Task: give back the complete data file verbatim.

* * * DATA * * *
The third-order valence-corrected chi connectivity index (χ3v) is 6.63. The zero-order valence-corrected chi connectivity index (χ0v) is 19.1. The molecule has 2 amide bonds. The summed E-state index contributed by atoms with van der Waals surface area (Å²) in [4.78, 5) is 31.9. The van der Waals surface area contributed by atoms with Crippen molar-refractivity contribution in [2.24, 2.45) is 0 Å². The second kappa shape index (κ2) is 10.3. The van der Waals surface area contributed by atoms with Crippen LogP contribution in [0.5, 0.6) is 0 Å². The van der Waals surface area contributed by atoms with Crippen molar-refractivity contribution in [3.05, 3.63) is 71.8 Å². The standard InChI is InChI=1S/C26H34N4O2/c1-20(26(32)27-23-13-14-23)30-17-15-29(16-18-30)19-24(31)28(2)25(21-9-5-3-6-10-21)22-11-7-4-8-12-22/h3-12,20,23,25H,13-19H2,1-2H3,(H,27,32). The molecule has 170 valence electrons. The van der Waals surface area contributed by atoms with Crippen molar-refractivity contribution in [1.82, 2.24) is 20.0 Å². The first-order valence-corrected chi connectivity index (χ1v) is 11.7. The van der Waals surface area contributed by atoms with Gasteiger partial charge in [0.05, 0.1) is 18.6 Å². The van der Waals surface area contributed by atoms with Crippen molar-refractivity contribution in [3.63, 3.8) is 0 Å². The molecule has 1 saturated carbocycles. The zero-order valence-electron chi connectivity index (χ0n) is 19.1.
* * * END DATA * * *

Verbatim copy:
The third-order valence-corrected chi connectivity index (χ3v) is 6.63. The zero-order valence-corrected chi connectivity index (χ0v) is 19.1. The molecule has 2 amide bonds. The summed E-state index contributed by atoms with van der Waals surface area (Å²) in [4.78, 5) is 31.9. The van der Waals surface area contributed by atoms with Crippen molar-refractivity contribution in [2.24, 2.45) is 0 Å². The second kappa shape index (κ2) is 10.3. The van der Waals surface area contributed by atoms with Crippen LogP contribution in [0.5, 0.6) is 0 Å². The van der Waals surface area contributed by atoms with Crippen molar-refractivity contribution in [3.05, 3.63) is 71.8 Å². The standard InChI is InChI=1S/C26H34N4O2/c1-20(26(32)27-23-13-14-23)30-17-15-29(16-18-30)19-24(31)28(2)25(21-9-5-3-6-10-21)22-11-7-4-8-12-22/h3-12,20,23,25H,13-19H2,1-2H3,(H,27,32). The molecule has 170 valence electrons. The van der Waals surface area contributed by atoms with Crippen molar-refractivity contribution in [1.82, 2.24) is 20.0 Å². The first-order valence-corrected chi connectivity index (χ1v) is 11.7. The van der Waals surface area contributed by atoms with Gasteiger partial charge in [0.05, 0.1) is 18.6 Å². The van der Waals surface area contributed by atoms with Crippen molar-refractivity contribution in [3.63, 3.8) is 0 Å². The molecule has 1 saturated carbocycles. The zero-order valence-electron chi connectivity index (χ0n) is 19.1.